11 thoughts on “Out of the Darkness by Gina Messina”

  1. Thanks for sharing with us, Gina. I remember how I felt when I got divorced. Like my life was coming to an end. It didn’t. This too will pass. And don’t forget that the darkness is as much a part of the life cycle as the light. In the darkness you faced some truths that will serve you well as you and our world emerge into spring. Blessed be! And thank goodness your pope is urging priests not to excommunicate divorced Catholics.


  2. There is indeed light after divorce. Life, too. Lots of life! Brightest blessings to you, your soon-to-be ex-husband, and your daughter.


  3. Thank you for sharing with us Gina and for giving words to the darkness to help others. I am so sorry that you have all had to go through such pain and distress and pray that you will continue to find ways forward together that you can manage and even find peace and delight within. I’m glad that the spring is coming for you


  4. I had a major shift in theology when after praying diligently for God to “fix” our marriage, believing totally that God could do it, the answer that came was “get a divorce.” It was the healthy thing to do for both of us.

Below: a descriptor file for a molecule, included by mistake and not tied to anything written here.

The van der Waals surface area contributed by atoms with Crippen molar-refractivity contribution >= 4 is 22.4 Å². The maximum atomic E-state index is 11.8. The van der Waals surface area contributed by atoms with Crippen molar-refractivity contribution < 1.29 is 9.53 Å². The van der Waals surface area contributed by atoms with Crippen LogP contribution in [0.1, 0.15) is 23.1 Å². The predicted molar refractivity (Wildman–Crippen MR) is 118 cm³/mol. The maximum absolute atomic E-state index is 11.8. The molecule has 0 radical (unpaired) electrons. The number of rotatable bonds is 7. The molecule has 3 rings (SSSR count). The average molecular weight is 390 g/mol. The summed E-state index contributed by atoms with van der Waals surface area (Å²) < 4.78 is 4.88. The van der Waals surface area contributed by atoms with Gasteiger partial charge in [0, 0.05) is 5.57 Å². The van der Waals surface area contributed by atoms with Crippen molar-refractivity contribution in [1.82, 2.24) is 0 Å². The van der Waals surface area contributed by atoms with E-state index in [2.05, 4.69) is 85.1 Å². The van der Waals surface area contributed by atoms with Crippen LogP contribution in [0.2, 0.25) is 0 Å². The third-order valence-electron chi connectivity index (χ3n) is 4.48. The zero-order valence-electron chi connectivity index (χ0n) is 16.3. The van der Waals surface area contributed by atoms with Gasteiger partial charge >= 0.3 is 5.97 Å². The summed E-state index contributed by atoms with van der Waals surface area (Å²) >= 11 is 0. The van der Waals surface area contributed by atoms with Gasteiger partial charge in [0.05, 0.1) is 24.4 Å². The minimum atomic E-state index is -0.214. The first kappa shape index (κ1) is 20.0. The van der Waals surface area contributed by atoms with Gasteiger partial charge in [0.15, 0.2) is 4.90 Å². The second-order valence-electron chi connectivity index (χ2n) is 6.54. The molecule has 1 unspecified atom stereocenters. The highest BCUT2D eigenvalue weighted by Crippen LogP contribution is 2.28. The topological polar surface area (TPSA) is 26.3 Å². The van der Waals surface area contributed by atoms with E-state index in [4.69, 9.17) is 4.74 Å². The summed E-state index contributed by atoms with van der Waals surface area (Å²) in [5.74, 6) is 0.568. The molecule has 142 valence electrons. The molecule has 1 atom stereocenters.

5. There can be so much beauty in forging new kinds of alternative relationships, more or differently healing as the ones we were in. I hope that in this re-adjustment that can be painful but releasing, you are additionally blessed with abundant peace and access love from the universe, also self-love for your practiced agency. I honor your sharing.


  6. Dear Gina, Thank you for sharing your “winter” with us. I am confident you will “spring” into new life that is only possible when we let go of what is and risk a new future. That resurrection will bring renewed life to all your loved ones.
    Blessings on your journey
    and a store of hugs for when you need them.


  7. Wow — you’re so brave, & it’s wonderful that you’ve made a choice that will allow for further healing. You go, girl!


  8. Gina, thanks for sharing your struggles with us. My heart goes out to you and your ex and your daughter. I think you and your ex are very strong and brave to realize that your marriage isn’t working for you. May you both heal and thrive as you go forth into your new lives.